Jacksonville City Council Will Launch ‘Safer Together’ Workshops Next Month
Beginning in early January, the Jacksonville City Council will begin holding “Safer Together” workshops, with the aim of the meetings to encourage residents to voice their concerns and ideas for creating a safer community.
This summer, Council President Tommy Hazouri announced the creation of the workshops, alongside the Social Justice and Community Investment Committee, which has been meeting every month since May.
Hazouri also brought up an amendment that Councilman Garrett Dennis offered during this past year’s budget, which would have withheld some of the money the Jacksonville Sheriff’s Office would receive, and force them to come to the City Council to show their need for the funding before receiving the rest of it.
“This is not about defunding, it really is about repurposing this council to know what's going on in the community,” Hazouri. “We hear about it every day, all three - the good, the bad, and the ugly.”
Dennis withdrew the bill the night of the budget approval.
“And he trusted what I was gonna do and am doing, and what this council wants to do, and that is to go out and talk about what's going on,” Hazouri said.
Council members Joyce Morgan and Michael Boylan will lead the discussions. Morgan said this will be answering a cry from the public that the council has heard for a while - to have a legitimate chance to speak to city leadership.
“It is so important that we all have a seat at the table, and that's what we have not had in this city,” Morgan said. “It's about to change.”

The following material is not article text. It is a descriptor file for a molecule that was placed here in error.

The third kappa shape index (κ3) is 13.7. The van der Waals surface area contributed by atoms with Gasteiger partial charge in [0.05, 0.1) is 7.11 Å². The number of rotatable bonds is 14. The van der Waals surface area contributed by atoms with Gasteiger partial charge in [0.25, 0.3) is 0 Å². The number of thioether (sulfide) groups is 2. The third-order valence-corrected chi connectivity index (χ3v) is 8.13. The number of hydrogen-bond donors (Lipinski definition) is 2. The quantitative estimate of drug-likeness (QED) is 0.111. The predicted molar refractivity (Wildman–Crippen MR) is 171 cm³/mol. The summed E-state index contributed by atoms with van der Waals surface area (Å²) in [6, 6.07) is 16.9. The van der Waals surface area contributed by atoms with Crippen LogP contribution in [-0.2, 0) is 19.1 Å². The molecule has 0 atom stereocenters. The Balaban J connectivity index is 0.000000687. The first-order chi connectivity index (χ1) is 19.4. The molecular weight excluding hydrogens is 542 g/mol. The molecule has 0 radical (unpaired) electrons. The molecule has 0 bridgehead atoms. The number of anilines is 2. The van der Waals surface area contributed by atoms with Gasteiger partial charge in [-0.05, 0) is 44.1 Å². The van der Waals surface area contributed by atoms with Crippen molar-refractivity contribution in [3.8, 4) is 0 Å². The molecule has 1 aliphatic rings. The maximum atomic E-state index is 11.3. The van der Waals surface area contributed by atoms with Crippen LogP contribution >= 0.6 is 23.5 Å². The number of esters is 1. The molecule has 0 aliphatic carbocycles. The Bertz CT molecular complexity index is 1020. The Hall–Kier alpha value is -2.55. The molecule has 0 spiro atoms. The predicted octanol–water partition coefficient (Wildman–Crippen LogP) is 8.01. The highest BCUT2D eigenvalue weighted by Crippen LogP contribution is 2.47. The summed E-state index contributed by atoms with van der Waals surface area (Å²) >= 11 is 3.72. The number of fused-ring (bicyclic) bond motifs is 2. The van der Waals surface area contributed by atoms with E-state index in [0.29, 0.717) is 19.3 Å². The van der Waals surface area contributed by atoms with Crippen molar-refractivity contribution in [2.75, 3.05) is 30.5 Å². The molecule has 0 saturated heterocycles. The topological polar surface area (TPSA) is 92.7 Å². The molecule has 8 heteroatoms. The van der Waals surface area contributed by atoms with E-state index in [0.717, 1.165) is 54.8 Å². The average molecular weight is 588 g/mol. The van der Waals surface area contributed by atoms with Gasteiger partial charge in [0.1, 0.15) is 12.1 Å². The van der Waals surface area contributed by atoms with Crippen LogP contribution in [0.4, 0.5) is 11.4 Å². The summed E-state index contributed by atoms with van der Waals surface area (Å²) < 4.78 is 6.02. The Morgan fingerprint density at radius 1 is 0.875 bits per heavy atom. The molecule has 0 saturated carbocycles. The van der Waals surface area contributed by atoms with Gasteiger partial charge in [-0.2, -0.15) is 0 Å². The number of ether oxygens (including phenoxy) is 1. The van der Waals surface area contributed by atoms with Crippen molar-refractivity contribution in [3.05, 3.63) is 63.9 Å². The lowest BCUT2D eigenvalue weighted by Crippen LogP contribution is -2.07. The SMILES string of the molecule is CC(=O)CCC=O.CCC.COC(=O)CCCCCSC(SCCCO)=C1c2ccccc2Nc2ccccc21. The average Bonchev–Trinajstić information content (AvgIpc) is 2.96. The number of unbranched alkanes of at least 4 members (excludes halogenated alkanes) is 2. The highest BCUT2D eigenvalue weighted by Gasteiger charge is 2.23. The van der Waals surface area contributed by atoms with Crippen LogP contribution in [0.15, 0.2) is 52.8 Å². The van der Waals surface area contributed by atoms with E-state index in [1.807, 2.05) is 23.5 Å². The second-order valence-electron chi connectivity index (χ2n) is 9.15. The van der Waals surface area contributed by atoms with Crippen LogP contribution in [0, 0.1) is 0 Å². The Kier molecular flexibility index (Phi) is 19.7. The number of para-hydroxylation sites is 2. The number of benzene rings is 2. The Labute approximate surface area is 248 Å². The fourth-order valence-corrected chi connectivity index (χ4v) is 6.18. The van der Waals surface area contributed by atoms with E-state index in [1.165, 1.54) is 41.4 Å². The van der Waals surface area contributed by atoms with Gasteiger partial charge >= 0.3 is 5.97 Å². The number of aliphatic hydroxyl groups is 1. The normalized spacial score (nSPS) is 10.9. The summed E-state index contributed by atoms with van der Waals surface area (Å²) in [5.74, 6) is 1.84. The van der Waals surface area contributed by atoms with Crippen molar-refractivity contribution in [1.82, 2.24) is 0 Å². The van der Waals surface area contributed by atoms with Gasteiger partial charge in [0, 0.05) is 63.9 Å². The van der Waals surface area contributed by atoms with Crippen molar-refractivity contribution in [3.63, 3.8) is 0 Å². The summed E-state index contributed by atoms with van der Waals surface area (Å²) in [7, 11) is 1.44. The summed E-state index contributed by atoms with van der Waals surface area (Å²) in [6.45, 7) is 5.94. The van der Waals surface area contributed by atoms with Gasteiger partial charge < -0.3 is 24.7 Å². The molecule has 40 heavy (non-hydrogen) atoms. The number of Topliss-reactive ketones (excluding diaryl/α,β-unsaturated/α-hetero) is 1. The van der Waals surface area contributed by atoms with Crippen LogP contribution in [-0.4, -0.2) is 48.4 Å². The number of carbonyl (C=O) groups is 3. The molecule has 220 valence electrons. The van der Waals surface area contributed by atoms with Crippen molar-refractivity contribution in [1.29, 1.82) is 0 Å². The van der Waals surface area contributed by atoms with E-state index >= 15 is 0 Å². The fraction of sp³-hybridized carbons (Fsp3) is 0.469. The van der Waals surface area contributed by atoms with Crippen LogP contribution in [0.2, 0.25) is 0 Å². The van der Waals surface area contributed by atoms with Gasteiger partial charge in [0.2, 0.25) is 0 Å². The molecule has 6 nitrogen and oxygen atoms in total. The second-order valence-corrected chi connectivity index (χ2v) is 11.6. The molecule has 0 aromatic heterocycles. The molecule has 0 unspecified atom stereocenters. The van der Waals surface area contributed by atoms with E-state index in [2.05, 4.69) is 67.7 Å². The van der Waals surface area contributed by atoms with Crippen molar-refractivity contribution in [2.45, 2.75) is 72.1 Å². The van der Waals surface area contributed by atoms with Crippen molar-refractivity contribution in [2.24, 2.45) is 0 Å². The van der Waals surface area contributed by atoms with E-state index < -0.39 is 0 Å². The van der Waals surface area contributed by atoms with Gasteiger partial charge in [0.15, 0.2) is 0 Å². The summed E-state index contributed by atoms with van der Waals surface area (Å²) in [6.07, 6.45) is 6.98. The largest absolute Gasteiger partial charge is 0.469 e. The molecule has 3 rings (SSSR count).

The two council members are asking that people who wish to speak at these workshops introduce themselves beforehand by emailing them and sending them information they believe will be important to discuss.
There is no set date on when the first meeting will be, but there is an end date scheduled.
The conclusions of the workshops will be on June 30, 2021. After that, a report on the workshops will be created and delivered to the full City Council by July 27, which could take the form of legislative or policy changes.
“I really think it's a two way street in this process,” Boylan said. “We need to understand and appreciate the challenges our law enforcement faces each and every day. And we need for them to appreciate the challenges that many of us feel as relates to our relationship with them.”
After the council members spoke, they heard briefly from community members, as well as local law enforcement.
JSO Director Mike Bruno said the department has been using a community-oriented policing manual for years, and that they continue having discussions on the topic of engaging with the community.
“We've got to get the officers out of the car,” Bruno said. “It's important. That's a key component of community policing.”
Meanwhile Jacksonville resident Stanley Scott said while JSO is a component of the community, he is hoping the entire workshop duration is not hyper focused on community-police relations.
“Yes, there's issues going on that must be addressed with JSO, just like any other organization, but let's look at this as a community issue instead of just JSO,” Scott said.
Sky Lebron can be reached at firstname.lastname@example.org, 904-358-6319 or on Twitter at @SkylerLebron.